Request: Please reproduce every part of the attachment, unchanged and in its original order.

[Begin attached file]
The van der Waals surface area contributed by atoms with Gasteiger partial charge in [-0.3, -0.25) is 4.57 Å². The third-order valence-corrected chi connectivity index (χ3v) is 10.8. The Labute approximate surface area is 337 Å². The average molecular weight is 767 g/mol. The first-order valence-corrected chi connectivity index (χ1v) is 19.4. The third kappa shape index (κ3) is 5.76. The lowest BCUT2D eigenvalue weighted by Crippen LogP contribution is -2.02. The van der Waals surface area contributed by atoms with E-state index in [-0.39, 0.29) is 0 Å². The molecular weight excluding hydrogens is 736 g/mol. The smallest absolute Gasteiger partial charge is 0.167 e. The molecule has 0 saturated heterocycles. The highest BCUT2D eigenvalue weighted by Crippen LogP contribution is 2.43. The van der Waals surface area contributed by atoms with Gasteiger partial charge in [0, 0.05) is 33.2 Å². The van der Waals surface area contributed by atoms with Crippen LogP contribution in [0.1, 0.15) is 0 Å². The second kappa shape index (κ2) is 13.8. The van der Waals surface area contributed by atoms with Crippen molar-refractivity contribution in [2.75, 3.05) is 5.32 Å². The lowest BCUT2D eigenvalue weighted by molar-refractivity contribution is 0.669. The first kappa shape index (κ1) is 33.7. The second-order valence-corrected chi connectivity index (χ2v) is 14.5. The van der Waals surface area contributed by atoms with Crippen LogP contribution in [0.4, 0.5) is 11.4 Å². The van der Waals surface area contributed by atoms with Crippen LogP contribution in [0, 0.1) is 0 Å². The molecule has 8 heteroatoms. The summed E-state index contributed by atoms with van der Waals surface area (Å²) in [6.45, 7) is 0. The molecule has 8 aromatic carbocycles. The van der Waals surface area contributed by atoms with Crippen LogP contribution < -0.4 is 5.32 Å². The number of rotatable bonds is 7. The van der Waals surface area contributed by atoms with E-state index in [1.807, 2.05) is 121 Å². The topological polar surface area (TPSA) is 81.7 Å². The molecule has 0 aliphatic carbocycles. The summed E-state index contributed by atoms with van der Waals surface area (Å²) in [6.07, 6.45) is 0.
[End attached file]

The van der Waals surface area contributed by atoms with Gasteiger partial charge in [-0.3, -0.25) is 4.57 Å². The third-order valence-corrected chi connectivity index (χ3v) is 10.8. The Labute approximate surface area is 337 Å². The average molecular weight is 767 g/mol. The first-order valence-corrected chi connectivity index (χ1v) is 19.4. The third kappa shape index (κ3) is 5.76. The lowest BCUT2D eigenvalue weighted by Crippen LogP contribution is -2.02. The van der Waals surface area contributed by atoms with E-state index in [-0.39, 0.29) is 0 Å². The molecular weight excluding hydrogens is 736 g/mol. The smallest absolute Gasteiger partial charge is 0.167 e. The molecule has 0 saturated heterocycles. The highest BCUT2D eigenvalue weighted by Crippen LogP contribution is 2.43. The van der Waals surface area contributed by atoms with Gasteiger partial charge in [0, 0.05) is 33.2 Å². The van der Waals surface area contributed by atoms with Crippen LogP contribution in [0.1, 0.15) is 0 Å². The second kappa shape index (κ2) is 13.8. The van der Waals surface area contributed by atoms with Crippen molar-refractivity contribution in [2.75, 3.05) is 5.32 Å². The lowest BCUT2D eigenvalue weighted by molar-refractivity contribution is 0.669. The first kappa shape index (κ1) is 33.7. The second-order valence-corrected chi connectivity index (χ2v) is 14.5. The van der Waals surface area contributed by atoms with Crippen LogP contribution in [0.4, 0.5) is 11.4 Å². The van der Waals surface area contributed by atoms with Crippen LogP contribution in [0, 0.1) is 0 Å². The molecule has 8 heteroatoms. The summed E-state index contributed by atoms with van der Waals surface area (Å²) in [6.45, 7) is 0. The molecule has 8 aromatic carbocycles. The van der Waals surface area contributed by atoms with Crippen LogP contribution < -0.4 is 5.32 Å². The number of rotatable bonds is 7. The van der Waals surface area contributed by atoms with E-state index in [1.807, 2.05) is 121 Å². The topological polar surface area (TPSA) is 81.7 Å². The molecule has 0 aliphatic carbocycles. The summed E-state index contributed by atoms with van der Waals surface area (Å²) in [6.07, 6.45) is 0.